ONS construction data for February
Published: 11 April, 2014
The Office for National Statistics (ONS) has published its latest estimates of output in the construction industry for February 2014.
In the report, the ONS said:
In February 2014, the UK experienced a series of adverse weather conditions, with the Met Office reporting “a succession of major winter storms...strong winds, heavy rain and significant weather impacts including extensive flooding”. This has coincided with a 2.8% fall in construction output compared to the previous month, the strongest fall since November 2013.
Within this, total new work and repair and maintenance both fell on the month, by 2.6% and 3.1% respectively.
These data follow similar reports from private sector sources. While most private indicators of construction activity picked up throughout 2013 and 2014, a number were seen to temporarily depart from this trend in February 2014. Many also cited adverse weather conditions as the primary reason for lower activity levels, especially in the housebuilding sector.
The 2.6% fall in total new work was broad based (with four out of the six sub-sectors falling compared to the previous month), though the main downward contribution to total new work came from falling private new housing activity.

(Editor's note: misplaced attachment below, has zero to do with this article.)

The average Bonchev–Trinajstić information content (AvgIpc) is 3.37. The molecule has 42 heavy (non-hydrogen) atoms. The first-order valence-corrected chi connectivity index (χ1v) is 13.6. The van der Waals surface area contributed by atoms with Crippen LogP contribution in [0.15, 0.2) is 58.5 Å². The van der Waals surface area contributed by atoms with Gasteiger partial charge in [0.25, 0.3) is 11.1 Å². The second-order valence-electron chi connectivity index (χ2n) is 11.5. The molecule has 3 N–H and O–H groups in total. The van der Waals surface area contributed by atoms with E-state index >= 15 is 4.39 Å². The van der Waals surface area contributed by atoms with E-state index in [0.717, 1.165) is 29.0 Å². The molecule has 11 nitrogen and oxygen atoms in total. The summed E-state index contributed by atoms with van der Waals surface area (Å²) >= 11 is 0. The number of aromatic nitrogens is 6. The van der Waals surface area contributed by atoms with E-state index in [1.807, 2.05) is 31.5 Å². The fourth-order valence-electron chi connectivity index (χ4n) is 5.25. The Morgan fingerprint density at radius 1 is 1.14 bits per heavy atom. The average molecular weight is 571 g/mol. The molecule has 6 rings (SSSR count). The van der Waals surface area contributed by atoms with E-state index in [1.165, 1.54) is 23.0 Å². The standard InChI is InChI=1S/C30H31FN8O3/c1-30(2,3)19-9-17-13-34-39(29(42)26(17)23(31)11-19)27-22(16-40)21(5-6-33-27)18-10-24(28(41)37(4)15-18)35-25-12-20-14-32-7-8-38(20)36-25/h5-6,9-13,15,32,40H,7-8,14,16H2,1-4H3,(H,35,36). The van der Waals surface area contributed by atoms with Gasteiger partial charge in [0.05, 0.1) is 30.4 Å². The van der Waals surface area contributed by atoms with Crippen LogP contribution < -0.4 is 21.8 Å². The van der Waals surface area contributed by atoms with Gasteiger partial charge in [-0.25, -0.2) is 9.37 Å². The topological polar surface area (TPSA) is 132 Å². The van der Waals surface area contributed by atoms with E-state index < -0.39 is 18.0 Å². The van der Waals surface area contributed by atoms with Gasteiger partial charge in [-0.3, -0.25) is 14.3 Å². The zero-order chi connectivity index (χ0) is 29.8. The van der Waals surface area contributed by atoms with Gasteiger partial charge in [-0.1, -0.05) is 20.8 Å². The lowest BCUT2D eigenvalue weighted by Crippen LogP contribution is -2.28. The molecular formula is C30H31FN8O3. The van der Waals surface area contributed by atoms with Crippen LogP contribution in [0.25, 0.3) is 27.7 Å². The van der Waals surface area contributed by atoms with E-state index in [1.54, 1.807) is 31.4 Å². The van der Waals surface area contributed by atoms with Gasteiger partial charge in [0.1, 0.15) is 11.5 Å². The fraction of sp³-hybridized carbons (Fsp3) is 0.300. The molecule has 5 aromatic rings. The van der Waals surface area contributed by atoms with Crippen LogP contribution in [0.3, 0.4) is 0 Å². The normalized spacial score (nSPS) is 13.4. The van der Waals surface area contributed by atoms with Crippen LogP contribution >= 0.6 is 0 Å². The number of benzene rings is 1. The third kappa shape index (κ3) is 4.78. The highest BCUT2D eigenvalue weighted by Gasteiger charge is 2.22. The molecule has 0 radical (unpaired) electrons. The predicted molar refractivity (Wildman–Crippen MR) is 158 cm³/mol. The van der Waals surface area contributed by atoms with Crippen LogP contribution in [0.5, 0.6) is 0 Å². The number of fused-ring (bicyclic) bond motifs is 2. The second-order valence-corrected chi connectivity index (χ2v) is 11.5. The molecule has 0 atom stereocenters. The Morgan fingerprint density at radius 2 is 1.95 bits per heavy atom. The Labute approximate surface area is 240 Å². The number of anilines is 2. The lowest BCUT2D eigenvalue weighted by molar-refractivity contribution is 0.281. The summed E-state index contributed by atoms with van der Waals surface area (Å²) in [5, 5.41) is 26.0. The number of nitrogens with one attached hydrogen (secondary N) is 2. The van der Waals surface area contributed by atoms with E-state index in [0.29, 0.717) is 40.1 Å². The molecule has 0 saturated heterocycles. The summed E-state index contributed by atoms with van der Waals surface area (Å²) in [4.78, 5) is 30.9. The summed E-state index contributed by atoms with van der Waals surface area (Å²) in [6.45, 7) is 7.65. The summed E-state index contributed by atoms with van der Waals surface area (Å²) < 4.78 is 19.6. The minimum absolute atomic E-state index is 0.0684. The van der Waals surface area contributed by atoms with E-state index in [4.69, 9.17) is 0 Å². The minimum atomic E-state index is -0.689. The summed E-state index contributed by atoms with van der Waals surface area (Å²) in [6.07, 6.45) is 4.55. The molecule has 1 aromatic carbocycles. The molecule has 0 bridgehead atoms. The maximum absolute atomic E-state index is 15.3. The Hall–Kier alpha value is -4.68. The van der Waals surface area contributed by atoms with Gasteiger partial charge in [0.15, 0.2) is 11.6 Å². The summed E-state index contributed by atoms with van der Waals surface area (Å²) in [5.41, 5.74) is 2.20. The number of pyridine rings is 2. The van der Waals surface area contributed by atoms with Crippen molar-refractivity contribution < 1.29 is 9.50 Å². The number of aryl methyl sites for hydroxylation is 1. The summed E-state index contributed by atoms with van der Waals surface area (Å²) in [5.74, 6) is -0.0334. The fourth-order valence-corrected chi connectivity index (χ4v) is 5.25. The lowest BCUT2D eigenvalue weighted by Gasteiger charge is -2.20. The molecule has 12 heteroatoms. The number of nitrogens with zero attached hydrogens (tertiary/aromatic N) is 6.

Comparing February 2014 with the previous month, private sector new housing activity fell by 6.3%, the strongest fall seen since March 2013, when the construction industry was also affected by unseasonably low temperatures and heavy snowfall. However, this follows a pickup in output over the last year, with a backdrop of rising property prices, housing transactions, improved secured credit conditions and increased mortgage lending. As a result, private new housing output has risen by 15.3% compared to February 2013.
It has been widely reported that the storms, strong winds and flooding resulted in damage to buildings and infrastructure, however, subsequent repair work is yet to be recorded in ONS data.
Repair and maintenance work fell by 3.1% on the month; this was also broad based across the housing and non-housing sectors, and among both the public and private sectors.
More generally, the latest data highlights a growing divergence in the performance of construction output in the private and public sectors. Comparing the latest month with the previous year, private sector construction output has risen by 1.0% while public sector output has fallen by 6.0%.
Over the whole recovery period, this divergence can partly be explained by a stronger recovery in private new housing activity relative to public new housing since 2010.